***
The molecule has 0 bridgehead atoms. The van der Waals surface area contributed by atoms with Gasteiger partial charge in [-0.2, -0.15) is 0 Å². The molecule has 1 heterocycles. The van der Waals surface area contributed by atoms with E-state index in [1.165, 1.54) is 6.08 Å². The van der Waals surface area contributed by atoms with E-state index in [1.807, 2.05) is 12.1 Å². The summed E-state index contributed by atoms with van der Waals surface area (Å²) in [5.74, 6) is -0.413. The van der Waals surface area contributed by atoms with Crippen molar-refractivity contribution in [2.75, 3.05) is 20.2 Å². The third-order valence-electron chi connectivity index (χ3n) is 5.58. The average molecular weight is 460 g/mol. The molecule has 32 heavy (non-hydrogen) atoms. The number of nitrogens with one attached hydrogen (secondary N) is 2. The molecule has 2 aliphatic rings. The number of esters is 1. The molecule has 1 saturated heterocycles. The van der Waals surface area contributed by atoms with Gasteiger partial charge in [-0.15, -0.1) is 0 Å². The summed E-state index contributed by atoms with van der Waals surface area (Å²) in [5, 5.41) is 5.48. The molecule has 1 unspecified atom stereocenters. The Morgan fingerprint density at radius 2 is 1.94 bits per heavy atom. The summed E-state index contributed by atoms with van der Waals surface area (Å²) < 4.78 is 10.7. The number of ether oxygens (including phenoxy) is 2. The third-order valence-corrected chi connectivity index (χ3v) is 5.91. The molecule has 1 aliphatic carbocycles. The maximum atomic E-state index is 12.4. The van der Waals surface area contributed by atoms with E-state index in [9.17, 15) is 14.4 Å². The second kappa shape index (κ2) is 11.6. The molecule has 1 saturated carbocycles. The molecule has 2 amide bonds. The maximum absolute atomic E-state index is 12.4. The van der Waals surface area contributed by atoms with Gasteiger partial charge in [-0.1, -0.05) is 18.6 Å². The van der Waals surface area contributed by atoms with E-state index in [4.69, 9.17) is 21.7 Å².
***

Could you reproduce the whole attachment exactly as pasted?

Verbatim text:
The molecule has 0 bridgehead atoms. The van der Waals surface area contributed by atoms with Gasteiger partial charge in [-0.2, -0.15) is 0 Å². The molecule has 1 heterocycles. The van der Waals surface area contributed by atoms with E-state index in [1.165, 1.54) is 6.08 Å². The van der Waals surface area contributed by atoms with E-state index in [1.807, 2.05) is 12.1 Å². The summed E-state index contributed by atoms with van der Waals surface area (Å²) in [5.74, 6) is -0.413. The van der Waals surface area contributed by atoms with Crippen molar-refractivity contribution in [2.75, 3.05) is 20.2 Å². The third-order valence-electron chi connectivity index (χ3n) is 5.58. The average molecular weight is 460 g/mol. The molecule has 32 heavy (non-hydrogen) atoms. The number of nitrogens with one attached hydrogen (secondary N) is 2. The molecule has 2 aliphatic rings. The number of esters is 1. The molecule has 1 saturated heterocycles. The van der Waals surface area contributed by atoms with Gasteiger partial charge in [-0.15, -0.1) is 0 Å². The summed E-state index contributed by atoms with van der Waals surface area (Å²) in [5, 5.41) is 5.48. The molecule has 1 unspecified atom stereocenters. The Morgan fingerprint density at radius 2 is 1.94 bits per heavy atom. The summed E-state index contributed by atoms with van der Waals surface area (Å²) < 4.78 is 10.7. The number of ether oxygens (including phenoxy) is 2. The third-order valence-corrected chi connectivity index (χ3v) is 5.91. The molecule has 1 aliphatic carbocycles. The maximum atomic E-state index is 12.4. The van der Waals surface area contributed by atoms with E-state index in [9.17, 15) is 14.4 Å². The second kappa shape index (κ2) is 11.6. The molecule has 1 saturated carbocycles. The molecule has 2 amide bonds. The maximum absolute atomic E-state index is 12.4. The van der Waals surface area contributed by atoms with Gasteiger partial charge in [-0.1, -0.05) is 18.6 Å². The van der Waals surface area contributed by atoms with E-state index in [4.69, 9.17) is 21.7 Å².